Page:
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Sizing a battery charger

Discussion in 'Electronic Design' started by G. Morgan, Aug 14, 2012.

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  1. G. Morgan

    G. Morgan Guest

    What is a good formula for the needed minimum current (and over voltage)
    for charging batteries? Use a 12V car battery for example, how much
    'trickle charge' is needed to keep them alive when not being used?

  2. mike

    mike Guest

    The form of your question suggests that you're interested in more
    than just car batteries.
    Each battery technology and sub-technology has specific requirements.
    Best source of info is the vendor for the EXACT battery you're charging.
    Even car batteries have sub-technology differences.

    Remember that most battery chargers are used infrequently and
    "not even close" is close enough to get the desired result...your car

    Google will give you temperature curves and voltage/current charge
    profiles. Typically, more than one current and voltage is used
    to determine the charge profile.

    And you might make for solar when you have a use it or
    loose it charge source.

    Maintenance during prolonged storage is a subject of much disagreement.
    I subscribe to the theory that some amount of higher current cycling is
    preferred over
    continuous trickle.

    There's lots of snake-oil out there for batteries.
    A solar energy group might be a place to get guidance.

    Lots depends on exactly what you're trying to accomplish and how
    much you're willing to spend to get that extra bit of performance...
    depending on your definition of "performance".
  3. Martin Brown

    Martin Brown Guest

    There is no one answer - it depends significantly on the battery
    chemistry and slightly on ambient temperature as well if you want to be
    precise. Lead acid is fairly robust. Keeping a car battery alive just
    requires replacing the losses due to self discharge on average and not
    letting it ever get completely flat. Try:

    For a quick intro at the better than an unregulated current source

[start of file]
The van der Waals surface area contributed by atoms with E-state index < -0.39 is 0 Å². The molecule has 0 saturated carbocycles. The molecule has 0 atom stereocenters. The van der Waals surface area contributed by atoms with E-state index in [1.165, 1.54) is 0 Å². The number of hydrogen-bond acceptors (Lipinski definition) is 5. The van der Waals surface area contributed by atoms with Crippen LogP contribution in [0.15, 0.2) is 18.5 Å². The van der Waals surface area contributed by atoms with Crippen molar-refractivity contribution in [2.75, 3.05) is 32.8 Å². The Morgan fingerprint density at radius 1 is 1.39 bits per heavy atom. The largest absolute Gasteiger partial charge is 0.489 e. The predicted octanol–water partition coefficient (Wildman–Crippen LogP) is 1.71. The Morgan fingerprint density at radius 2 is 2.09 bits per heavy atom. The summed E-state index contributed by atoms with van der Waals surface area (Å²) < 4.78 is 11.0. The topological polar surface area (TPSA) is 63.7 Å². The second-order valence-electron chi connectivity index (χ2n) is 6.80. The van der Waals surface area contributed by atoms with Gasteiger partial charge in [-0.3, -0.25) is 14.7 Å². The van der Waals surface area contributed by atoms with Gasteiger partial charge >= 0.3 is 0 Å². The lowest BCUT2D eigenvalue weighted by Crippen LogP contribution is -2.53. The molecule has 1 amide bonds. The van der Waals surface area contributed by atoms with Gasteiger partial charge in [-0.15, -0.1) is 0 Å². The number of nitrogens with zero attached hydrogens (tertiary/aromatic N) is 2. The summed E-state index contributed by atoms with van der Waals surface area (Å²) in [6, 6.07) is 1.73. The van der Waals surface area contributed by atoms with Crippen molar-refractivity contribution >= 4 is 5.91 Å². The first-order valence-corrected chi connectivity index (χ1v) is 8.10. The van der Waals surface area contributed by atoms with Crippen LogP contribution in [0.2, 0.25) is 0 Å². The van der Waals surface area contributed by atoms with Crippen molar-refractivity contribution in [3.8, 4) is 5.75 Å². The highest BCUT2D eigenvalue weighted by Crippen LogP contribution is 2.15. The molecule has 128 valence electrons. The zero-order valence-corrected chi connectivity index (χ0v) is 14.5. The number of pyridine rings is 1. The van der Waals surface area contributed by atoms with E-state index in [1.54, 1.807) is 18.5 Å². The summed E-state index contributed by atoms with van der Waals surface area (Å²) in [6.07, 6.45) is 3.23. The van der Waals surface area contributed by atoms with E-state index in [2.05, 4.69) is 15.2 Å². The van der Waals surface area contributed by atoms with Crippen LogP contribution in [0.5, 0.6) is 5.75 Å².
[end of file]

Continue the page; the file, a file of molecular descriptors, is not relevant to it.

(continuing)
charging profile.

    Martin Brown
  4. G. Morgan

    G. Morgan Guest

    You are very perceptive. I am thinking about keeping 3.7V rechargeable
    lithium's charged. I disassembled some solar landscaping lights and
    isolated the charging circuit (a 3v rechargeable lithium was in there).

    Open circuit on the solar panel is about 4.5V, once it goes through the
    regulator I get about 4V.

    I'd like to buy some more panels and put them in series to get 12V, thus
    keeping a 12v high-current source available if the lights go out (I live
    in hurricane alley). I can simply plug the 12V into an inverter for
    110V AC, or leave posts sticking out where I can pick off 3V DC for a
    22/2 cable that I can run through the house, adding 3V LED lamps where

    I do have a gasoline generator, but solar for LED lighting is a
    no-brainier in that situation.
  5. Uwe Hercksen

    Uwe Hercksen Guest


    running a 3 V DC cable through the house is not a good idea, you will
    loose too much voltage over the long cable.

  6. G. Morgan

    G. Morgan Guest

    Thanks Martin,

    The batteries will be lithium. I'd like to put enough of the 3.7V ones
    in a series/parallel circuit to get 10-15AH or so. It will be able to
    provide 3V DC and 12V DC in case I have to use an inverter.

    Will high temps (110°+) make this much harder to do? I would like to
    keep the batteries in the garage to keep the wire run as short as
    possible to the panels.
  7. G. Morgan

    G. Morgan Guest

    I'll compensate for voltage drop in the copper.
  8. G. Morgan

    G. Morgan Guest

    I'll compensate for voltage drop in the copper.
  9. G. Morgan

    G. Morgan Guest

    Thanks Martin,

    The batteries will be lithium. I'd like to put enough of the 3.7V ones
    in a series/parallel circuit to get 10-15AH or so. It will be able to
    provide 3V DC and 12V DC in case I have to use an inverter.

    Will high temps (110°+) make this much harder to do? I would like to
    keep the batteries in the garage to keep the wire run as short as
    possible to the panels.
  10. MrTallyman

    MrTallyman Guest

    There are power fail LED lamps that have a battery storage in them and
    turn on when the power in the plug they are in halts.

    Buy some flameless candles.
  11. MrTallyman

    MrTallyman Guest